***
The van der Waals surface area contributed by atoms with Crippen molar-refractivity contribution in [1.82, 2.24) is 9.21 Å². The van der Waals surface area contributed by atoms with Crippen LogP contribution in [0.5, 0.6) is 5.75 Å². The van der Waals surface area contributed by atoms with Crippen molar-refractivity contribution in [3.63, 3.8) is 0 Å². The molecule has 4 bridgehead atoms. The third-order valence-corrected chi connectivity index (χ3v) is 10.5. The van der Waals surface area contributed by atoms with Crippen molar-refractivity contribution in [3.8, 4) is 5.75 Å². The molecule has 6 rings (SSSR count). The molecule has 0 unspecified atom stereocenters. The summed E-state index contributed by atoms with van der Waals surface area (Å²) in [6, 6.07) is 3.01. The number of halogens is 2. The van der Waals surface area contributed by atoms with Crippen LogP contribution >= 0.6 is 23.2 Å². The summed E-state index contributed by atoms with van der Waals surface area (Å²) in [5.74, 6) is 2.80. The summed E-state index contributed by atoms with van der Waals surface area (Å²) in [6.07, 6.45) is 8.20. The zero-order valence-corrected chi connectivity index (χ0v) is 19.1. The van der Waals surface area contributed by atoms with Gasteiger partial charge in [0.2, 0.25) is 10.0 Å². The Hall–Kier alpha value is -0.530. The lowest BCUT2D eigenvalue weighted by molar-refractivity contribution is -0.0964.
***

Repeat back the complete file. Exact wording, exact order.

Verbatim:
The van der Waals surface area contributed by atoms with Crippen molar-refractivity contribution in [1.82, 2.24) is 9.21 Å². The van der Waals surface area contributed by atoms with Crippen LogP contribution in [0.5, 0.6) is 5.75 Å². The van der Waals surface area contributed by atoms with Crippen molar-refractivity contribution in [3.63, 3.8) is 0 Å². The molecule has 4 bridgehead atoms. The third-order valence-corrected chi connectivity index (χ3v) is 10.5. The van der Waals surface area contributed by atoms with Crippen molar-refractivity contribution in [3.8, 4) is 5.75 Å². The molecule has 6 rings (SSSR count). The molecule has 0 unspecified atom stereocenters. The summed E-state index contributed by atoms with van der Waals surface area (Å²) in [6, 6.07) is 3.01. The number of halogens is 2. The van der Waals surface area contributed by atoms with Crippen LogP contribution >= 0.6 is 23.2 Å². The summed E-state index contributed by atoms with van der Waals surface area (Å²) in [5.74, 6) is 2.80. The summed E-state index contributed by atoms with van der Waals surface area (Å²) in [6.07, 6.45) is 8.20. The zero-order valence-corrected chi connectivity index (χ0v) is 19.1. The van der Waals surface area contributed by atoms with Gasteiger partial charge in [0.2, 0.25) is 10.0 Å². The Hall–Kier alpha value is -0.530. The lowest BCUT2D eigenvalue weighted by molar-refractivity contribution is -0.0964.